There are many different kinds of birders. Some lucky birders travel the world to find exotic species others only see in magazines or on the internet. Some prefer to stay home, watching the visitors to their backyard feeders. Others are up at dawn, hiking the trails at the park with binoculars in tow. Migration season brings all these birders together, allowing even casual birders the chance to see unusual species close to home. Warbler migration is especially fun in the spring, since these little birds are all wearing their best breeding colors. This time of year, a little extra effort can yield wonderful results. Here are a few tips to make the most of warbler migration season.
Follow BirdCasts and monitor eBird.
A little planning can help you find many more birds. BirdCast offers birding forecasts by region, letting you know when to expect waves of birds and which types are currently arriving and peaking. The eBird website allows you to search by hotspot, so you can take a look at other birder’s lists and see what you might expect to find.
Take photos, even bad ones.
I consider a camera to be just as essential to birding as binoculars. On a usual day of birding, I’ll take hundreds if not thousands of photos. Most of these are absolutely terrible and will be deleted that same day. But I find photography very valuable for helping to ID the birds I’ve seen. I’m still learning my warblers, for instance, so I don’t always recognize them by sight. Even a blurry or far-off photo can help me ID these birds when I get back home again.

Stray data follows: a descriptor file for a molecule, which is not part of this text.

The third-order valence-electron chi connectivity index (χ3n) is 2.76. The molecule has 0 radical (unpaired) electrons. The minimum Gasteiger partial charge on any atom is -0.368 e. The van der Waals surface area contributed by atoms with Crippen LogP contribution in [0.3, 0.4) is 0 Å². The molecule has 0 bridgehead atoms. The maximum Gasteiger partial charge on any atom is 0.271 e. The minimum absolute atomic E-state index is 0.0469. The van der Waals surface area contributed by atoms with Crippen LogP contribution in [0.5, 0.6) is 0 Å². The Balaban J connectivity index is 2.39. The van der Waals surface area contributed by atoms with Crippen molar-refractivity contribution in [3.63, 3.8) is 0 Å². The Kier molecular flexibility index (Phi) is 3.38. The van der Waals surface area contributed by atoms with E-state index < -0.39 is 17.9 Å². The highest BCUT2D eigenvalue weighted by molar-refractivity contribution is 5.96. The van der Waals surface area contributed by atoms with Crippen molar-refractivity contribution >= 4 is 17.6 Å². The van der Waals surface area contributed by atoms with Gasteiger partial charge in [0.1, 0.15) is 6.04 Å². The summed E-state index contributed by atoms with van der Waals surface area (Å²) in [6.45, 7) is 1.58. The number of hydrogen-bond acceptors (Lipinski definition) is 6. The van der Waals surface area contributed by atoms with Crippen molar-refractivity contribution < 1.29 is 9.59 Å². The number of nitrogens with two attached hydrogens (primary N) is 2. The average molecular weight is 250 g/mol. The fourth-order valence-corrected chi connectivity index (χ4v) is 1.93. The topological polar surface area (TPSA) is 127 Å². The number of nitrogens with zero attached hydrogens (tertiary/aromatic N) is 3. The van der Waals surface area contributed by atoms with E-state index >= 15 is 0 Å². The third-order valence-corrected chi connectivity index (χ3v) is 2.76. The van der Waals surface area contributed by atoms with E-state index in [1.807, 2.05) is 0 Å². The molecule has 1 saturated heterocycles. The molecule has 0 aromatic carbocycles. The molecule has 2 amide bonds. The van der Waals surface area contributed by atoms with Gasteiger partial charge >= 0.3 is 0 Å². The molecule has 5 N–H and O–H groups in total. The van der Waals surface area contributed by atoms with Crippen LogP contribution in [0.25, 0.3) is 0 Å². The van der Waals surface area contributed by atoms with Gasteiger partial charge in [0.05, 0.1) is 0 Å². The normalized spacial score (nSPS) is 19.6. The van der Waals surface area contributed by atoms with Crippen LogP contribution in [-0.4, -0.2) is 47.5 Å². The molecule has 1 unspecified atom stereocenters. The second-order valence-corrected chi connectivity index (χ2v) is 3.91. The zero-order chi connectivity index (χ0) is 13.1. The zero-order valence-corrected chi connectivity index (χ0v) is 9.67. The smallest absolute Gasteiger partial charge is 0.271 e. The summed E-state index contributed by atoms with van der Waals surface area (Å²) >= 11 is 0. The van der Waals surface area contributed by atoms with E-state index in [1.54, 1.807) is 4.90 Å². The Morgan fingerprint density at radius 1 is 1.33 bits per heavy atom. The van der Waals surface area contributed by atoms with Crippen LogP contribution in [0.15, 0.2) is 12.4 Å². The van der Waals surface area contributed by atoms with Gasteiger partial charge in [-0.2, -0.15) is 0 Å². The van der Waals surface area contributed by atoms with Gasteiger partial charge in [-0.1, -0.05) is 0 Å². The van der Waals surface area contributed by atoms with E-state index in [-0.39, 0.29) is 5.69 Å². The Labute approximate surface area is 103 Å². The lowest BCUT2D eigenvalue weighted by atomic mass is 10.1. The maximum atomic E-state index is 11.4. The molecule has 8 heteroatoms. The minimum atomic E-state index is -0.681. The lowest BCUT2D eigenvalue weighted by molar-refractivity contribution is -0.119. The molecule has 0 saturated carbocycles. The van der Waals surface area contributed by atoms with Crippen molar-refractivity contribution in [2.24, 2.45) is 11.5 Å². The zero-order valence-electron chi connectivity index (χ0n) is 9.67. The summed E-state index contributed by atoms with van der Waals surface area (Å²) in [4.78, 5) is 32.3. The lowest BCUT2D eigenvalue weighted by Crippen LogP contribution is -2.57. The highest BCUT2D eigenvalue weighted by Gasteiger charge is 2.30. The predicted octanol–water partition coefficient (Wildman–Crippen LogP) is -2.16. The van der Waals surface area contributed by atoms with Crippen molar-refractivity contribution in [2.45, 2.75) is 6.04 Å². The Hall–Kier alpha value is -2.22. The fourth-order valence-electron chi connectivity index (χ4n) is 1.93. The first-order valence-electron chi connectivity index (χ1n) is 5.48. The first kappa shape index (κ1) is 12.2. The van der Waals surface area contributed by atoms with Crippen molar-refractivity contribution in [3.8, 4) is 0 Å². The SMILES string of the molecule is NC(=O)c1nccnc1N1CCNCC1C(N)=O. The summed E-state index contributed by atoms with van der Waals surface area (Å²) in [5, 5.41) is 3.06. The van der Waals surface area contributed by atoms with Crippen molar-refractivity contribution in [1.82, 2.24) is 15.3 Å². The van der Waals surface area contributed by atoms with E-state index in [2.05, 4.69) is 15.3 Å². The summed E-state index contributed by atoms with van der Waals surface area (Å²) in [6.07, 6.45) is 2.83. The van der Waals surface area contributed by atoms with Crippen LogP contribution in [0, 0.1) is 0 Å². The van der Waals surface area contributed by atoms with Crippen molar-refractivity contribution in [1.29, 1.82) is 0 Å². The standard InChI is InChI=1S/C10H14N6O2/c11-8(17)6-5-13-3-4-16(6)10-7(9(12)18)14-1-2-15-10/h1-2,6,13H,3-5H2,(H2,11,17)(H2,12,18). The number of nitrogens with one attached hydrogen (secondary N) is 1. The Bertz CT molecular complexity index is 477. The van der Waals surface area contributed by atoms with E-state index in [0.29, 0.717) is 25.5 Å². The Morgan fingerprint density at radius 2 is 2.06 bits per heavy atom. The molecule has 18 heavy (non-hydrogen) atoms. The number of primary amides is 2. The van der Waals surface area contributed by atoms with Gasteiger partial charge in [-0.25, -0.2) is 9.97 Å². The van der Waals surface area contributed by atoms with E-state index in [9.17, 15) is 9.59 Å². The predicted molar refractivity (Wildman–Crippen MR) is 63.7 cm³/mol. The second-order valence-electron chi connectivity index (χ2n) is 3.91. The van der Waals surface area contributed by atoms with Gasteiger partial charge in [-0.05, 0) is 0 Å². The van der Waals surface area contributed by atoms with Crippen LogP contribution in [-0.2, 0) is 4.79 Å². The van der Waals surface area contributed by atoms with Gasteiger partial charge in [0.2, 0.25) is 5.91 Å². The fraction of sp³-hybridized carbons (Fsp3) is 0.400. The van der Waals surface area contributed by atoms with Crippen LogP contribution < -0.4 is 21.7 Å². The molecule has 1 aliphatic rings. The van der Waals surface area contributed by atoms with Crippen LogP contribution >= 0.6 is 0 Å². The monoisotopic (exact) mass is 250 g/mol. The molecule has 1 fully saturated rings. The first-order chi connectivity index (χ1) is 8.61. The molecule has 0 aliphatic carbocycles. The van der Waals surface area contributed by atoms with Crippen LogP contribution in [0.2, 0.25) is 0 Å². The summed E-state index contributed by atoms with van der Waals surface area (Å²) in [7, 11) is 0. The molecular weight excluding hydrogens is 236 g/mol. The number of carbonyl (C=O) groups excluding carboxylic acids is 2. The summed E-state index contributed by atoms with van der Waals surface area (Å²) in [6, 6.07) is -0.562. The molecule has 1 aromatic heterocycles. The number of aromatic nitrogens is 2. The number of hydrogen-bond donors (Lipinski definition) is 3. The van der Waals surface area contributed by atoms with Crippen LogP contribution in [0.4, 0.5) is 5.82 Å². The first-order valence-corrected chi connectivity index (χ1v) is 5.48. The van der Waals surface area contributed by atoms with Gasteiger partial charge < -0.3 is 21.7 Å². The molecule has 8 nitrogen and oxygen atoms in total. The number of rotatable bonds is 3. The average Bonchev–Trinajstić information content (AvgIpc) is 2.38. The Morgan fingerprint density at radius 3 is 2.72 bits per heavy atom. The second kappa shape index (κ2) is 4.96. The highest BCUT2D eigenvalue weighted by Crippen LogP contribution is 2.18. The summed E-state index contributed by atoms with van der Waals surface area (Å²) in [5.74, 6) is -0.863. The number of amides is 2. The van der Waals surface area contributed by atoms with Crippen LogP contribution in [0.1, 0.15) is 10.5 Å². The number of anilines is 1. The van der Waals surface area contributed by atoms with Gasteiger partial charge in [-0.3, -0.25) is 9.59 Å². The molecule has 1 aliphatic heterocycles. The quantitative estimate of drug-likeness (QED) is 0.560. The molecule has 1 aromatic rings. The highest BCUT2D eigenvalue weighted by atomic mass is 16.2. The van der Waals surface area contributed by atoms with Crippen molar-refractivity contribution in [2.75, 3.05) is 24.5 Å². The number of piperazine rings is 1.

Learn birds and songs in advance.
Of course, the best way to enjoy birding is to know your species by sight in advance. Knowing their songs is even better, since it allows you to know what you’re looking for. There are many tools and books out there for getting to know warblers. (Check out the many resources available from the Cornell Lab of Ornithology by clicking here.) I also recommend having a good field guide, whether it be a book or digital app, that you can consult along the way.
Attend festivals or field trips.
Birding festivals abound during warbler migration. One of the best in the Midwest is the Biggest Week in American Birding, where you’ll often find Birds & Blooms editors in attendance. Find others with a web search or by contacting your local Audubon society. Your local Audubon society is likely to offer field trips during migration too, so be sure to ask what they have going on.
Talk to other birders.
While you’re out and about, don’t be afraid to talk with other birders. (You’ll recognize them by their binoculars and peculiar habit of walking along looking up into the trees rather than at the ground.) Nearly all birders are happy to share their spottings, and point you in the direction of a good find.